Go to File>New>Project, iOS>Application>Game and fill in the project fields. Be sure to select Swift and SpriteKit, select Next, choose a path, select Next and your project is ready.

createProject

A little housekeeping before we start. The template automatically set up a GameScene.swift and GameScene.sks(sprite kit scene) file. You can go ahead and delete these and select ‘Move to Trash’. Now in the GameViewController file, you can replace everything with a more bare bones approach:

import SpriteKit

class GameViewController: UIViewController {
    override func viewDidLoad() {
        super.viewDidLoad()
    }
    override func shouldAutorotate() -> Bool {
        return false
    }
    override func supportedInterfaceOrientations() -> UIInterfaceOrientationMask {
        return .Portrait
    }
    override func didReceiveMemoryWarning() {
        super.didReceiveMemoryWarning()
        // Release any cached data, images, etc that aren't in use.
    }
    override func prefersStatusBarHidden() -> Bool {
        return true
    }
}

Before we get too deep into coding, quickly set up the same resources used in the Flash file. Here are the resources. Drag the audio files to the `FlappySwift` group, and ensure ‘Copy items if needed’ is checked. Select ‘New Group from Selection’, and purely to keep your files organized, group the audio into a group named ‘Audio’.

new group

Next drag in the ‘images.atlas’ folder into the ‘FlappySwift’ group. This time, this isn’t just for organizational purposes and the folder name isn’t random. Xcode automagically creates a texture atlas for folders with the extension `atlas`, and the `images.atlas` folder is the default texture atlas. Texture atlases are more commonly known as sprite sheets in Flash.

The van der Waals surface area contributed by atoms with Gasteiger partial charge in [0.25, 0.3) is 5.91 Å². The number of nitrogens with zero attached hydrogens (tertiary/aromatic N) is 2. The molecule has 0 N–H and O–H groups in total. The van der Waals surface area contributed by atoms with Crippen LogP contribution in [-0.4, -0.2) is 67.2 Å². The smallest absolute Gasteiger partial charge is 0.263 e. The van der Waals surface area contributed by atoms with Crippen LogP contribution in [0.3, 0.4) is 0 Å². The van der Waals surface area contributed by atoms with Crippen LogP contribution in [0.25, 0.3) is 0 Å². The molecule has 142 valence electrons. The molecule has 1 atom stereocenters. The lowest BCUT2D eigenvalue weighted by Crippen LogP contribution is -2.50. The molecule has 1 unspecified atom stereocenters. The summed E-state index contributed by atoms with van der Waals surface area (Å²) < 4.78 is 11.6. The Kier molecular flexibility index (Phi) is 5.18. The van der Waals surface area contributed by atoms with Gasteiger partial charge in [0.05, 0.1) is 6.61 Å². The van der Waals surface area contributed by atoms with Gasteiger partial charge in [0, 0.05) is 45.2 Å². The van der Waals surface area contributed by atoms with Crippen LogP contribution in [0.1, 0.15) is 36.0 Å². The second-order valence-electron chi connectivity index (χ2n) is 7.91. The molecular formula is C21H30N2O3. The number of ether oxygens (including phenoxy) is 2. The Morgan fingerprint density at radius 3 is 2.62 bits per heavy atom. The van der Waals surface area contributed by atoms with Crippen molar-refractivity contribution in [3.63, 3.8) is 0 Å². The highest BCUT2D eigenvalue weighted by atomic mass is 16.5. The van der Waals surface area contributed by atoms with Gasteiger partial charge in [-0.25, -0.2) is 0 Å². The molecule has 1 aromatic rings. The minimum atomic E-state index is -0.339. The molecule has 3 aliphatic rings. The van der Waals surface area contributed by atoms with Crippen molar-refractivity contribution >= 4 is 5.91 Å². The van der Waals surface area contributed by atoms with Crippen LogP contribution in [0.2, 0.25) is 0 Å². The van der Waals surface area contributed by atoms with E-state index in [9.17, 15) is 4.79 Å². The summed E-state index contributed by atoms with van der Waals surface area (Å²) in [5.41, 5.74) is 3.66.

CocoaPods

CocoaPods is a tool for managing third party libraries in your Xcode project. You’re going to use it to import the ActionSwift3 library to the project. Follow the CocoaPods installation instructions here.

Now you have CocoaPods installed, install ActionSwift3:

  1. Close your FlappySwift project in Xcode.
  2. Create a file in your main FlappySwift folder(not the inner folder) called ‘Podfile’, and include the following:
    source 'https://github.com/CocoaPods/Specs.git'
    use_frameworks!
    platform :ios, '8.0'
    pod 'ActionSwift3'
    
  3. From the Finder, drag the whole FlappySwift folder(not the inner folder) to Terminal, and type in `pod install`. Give it a few minutes. In addition to installing ActionSwift3 it’s building what’s called a ‘workspace’ for your project that you will need to open from here-on instead of your ‘project’ file.
  4. That’s it! You should now find a ‘`FlappySwift.xcworkspace` file in your project folder. Open it up.

Now, you’re set to use ActionSwift3!

Find your `GameViewController.swift` file again, and add import ActionSwift3 to the import statements. You might need to rebuild your project again(⌘ B) for Xcode to recognize this module. Now at the bottom of the viewDidLoad method, add let stage = Stage(self.view as! SKView) and you’re ready to start adding children to Stage, ActionSwift3 style!

Have a look at the `GameViewController.swift` in the github example app here, to see what sort of familiar classes are available to you, and how you can build up a simple app in ActionSwift3.

Create a Swift class